Share This Page

'Winter Soldier' cool, but not major

| Thursday, April 3, 2014, 6:41 p.m.
Marvel Studios
Chris Evans battles it out with Sebastian Stan in 'Captain America: The Winter Soldier'

The superhuman efforts director Joe Johnston made to persuade Chris Evans to re-enlist in the comic-book movie universe as “Captain America” pay more dividends in “Captain America: The Winter Soldier.”

Evans, that perfect specimen of American manhood, really sells the earnestness, the dry wit, the sense of duty and righteousness of the icon of American values that he represents in this sequel, even if Johnston isn't around to direct it.

There are clever ways the story folds back into the first “Captain America” film's world, great effects and a retro-future tech that is fascinating.

But “The Winter Soldier” lacks that lump-in-the-throat heart that Evans, Johnston and company brought to the first “Captain America.” The co-directors of “You, Me and Dupree,” Anthony Russo and Joe Russo, serve up a pretty generic sequel, with inconsequential villains and predictable flourishes.

From its quasi-fascist logo and overly imposing D.C. headquarters to the Stalin-esque uniform that Nick Fury (Samuel L. Jackson) sports, S.H.I.E.L.D. (“Strategic Hazard Intervention Espionage Logistics Directorate” in the comics) is plainly a multinational agency that's reaching beyond its “fight evil, protect Earth” mandate. Robert Redford plays Alexander Pierce, the fellow who lords over the directorate of this ever-burgeoning security empire.

Nick Fury barely has time to fret over the idea that “to build a really better world, sometimes that means you have to tear the old one down,” when he's attacked. The Captain, Steve Rogers (Evans), and Black Widow, Natasha Romanoff (Scarlett Johansson) set out to unravel this mystery, who the new menace is and what the enemy's masked “Winter Soldier” super-warrior has in his bag of tricks.

Johansson makes an apt, super-sexy sparring partner for the Captain.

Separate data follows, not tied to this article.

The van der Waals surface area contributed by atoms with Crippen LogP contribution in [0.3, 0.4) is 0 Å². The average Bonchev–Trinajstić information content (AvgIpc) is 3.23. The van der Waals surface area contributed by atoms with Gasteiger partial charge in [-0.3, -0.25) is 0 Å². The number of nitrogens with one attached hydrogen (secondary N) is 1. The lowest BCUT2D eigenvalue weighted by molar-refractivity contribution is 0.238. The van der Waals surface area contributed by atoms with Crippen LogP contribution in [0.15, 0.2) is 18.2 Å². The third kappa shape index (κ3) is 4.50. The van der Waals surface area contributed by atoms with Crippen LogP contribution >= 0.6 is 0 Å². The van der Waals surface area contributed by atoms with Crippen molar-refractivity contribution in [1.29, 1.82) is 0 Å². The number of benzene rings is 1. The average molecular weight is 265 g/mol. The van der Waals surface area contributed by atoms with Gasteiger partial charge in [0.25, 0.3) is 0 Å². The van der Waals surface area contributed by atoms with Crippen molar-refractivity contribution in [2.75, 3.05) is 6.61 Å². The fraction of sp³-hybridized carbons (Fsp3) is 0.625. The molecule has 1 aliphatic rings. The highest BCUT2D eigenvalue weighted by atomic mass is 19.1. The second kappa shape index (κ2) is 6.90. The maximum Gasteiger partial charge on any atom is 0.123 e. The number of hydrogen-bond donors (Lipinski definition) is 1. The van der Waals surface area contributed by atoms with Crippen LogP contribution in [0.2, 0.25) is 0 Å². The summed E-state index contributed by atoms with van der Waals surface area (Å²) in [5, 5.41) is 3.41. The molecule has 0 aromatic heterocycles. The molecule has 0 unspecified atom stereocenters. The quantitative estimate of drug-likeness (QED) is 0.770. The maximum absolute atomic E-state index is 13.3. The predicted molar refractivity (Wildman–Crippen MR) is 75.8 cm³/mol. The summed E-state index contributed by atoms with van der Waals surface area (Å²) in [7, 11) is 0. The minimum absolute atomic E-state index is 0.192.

The fights are spectacular combinations of digitally augmented stuntwork. Evans and Johansson make these shooting, strangling punch-outs cool.

“The Winter Soldier” has long, talky, dead stretches. It's emotionally flat, a lot closer to Evans' “Fantastic Four” films or the “Thor” sequel than it is to “Captain America: The First Avenger,” or “The Avengers.” It's OK for April, in other words, but not up to the higher standards of a Marvel summer blockbuster.

Roger Moore is a film critic for McClatchy-Tribune News Service.

TribLIVE commenting policy

You are solely responsible for your comments and by using TribLive.com you agree to our Terms of Service.

We moderate comments. Our goal is to provide substantive commentary for a general readership. By screening submissions, we provide a space where readers can share intelligent and informed commentary that enhances the quality of our news and information.

While most comments will be posted if they are on-topic and not abusive, moderating decisions are subjective. We will make them as carefully and consistently as we can. Because of the volume of reader comments, we cannot review individual moderation decisions with readers.

We value thoughtful comments representing a range of views that make their point quickly and politely. We make an effort to protect discussions from repeated comments either by the same reader or different readers

We follow the same standards for taste as the daily newspaper. A few things we won't tolerate: personal attacks, obscenity, vulgarity, profanity (including expletives and letters followed by dashes), commercial promotion, impersonations, incoherence, proselytizing and SHOUTING. Don't include URLs to Web sites.

We do not edit comments. They are either approved or deleted. We reserve the right to edit a comment that is quoted or excerpted in an article. In this case, we may fix spelling and punctuation.

We welcome strong opinions and criticism of our work, but we don't want comments to become bogged down with discussions of our policies and we will moderate accordingly.

We appreciate it when readers and people quoted in articles or blog posts point out errors of fact or emphasis and will investigate all assertions. But these suggestions should be sent via e-mail. To avoid distracting other readers, we won't publish comments that suggest a correction. Instead, corrections will be made in a blog post or in an article.